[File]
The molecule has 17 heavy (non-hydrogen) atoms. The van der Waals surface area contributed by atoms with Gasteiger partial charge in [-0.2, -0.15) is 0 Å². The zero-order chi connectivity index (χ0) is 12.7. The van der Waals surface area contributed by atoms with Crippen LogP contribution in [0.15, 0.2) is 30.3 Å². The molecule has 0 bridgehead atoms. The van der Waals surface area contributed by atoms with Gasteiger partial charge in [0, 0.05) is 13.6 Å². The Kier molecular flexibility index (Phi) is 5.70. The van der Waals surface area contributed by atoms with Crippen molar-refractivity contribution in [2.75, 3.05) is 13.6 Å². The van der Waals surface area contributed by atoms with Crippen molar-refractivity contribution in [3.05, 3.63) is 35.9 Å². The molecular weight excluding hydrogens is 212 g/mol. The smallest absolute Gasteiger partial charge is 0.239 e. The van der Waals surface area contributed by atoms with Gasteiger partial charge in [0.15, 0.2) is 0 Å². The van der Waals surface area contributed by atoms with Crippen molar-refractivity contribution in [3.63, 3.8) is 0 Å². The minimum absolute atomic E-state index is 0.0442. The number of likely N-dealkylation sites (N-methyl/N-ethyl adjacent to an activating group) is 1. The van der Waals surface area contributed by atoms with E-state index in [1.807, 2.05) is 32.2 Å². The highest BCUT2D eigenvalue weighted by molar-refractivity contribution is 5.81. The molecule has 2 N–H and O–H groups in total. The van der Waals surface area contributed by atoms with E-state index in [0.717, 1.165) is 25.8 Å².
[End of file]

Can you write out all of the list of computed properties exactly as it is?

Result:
The molecule has 17 heavy (non-hydrogen) atoms. The van der Waals surface area contributed by atoms with Gasteiger partial charge in [-0.2, -0.15) is 0 Å². The zero-order chi connectivity index (χ0) is 12.7. The van der Waals surface area contributed by atoms with Crippen LogP contribution in [0.15, 0.2) is 30.3 Å². The molecule has 0 bridgehead atoms. The van der Waals surface area contributed by atoms with Gasteiger partial charge in [0, 0.05) is 13.6 Å². The Kier molecular flexibility index (Phi) is 5.70. The van der Waals surface area contributed by atoms with Crippen molar-refractivity contribution in [2.75, 3.05) is 13.6 Å². The van der Waals surface area contributed by atoms with Crippen molar-refractivity contribution in [3.05, 3.63) is 35.9 Å². The molecular weight excluding hydrogens is 212 g/mol. The smallest absolute Gasteiger partial charge is 0.239 e. The van der Waals surface area contributed by atoms with Gasteiger partial charge in [0.15, 0.2) is 0 Å². The van der Waals surface area contributed by atoms with Crippen molar-refractivity contribution in [3.63, 3.8) is 0 Å². The minimum absolute atomic E-state index is 0.0442. The number of likely N-dealkylation sites (N-methyl/N-ethyl adjacent to an activating group) is 1. The van der Waals surface area contributed by atoms with E-state index in [1.807, 2.05) is 32.2 Å². The highest BCUT2D eigenvalue weighted by molar-refractivity contribution is 5.81. The molecule has 2 N–H and O–H groups in total. The van der Waals surface area contributed by atoms with E-state index in [0.717, 1.165) is 25.8 Å².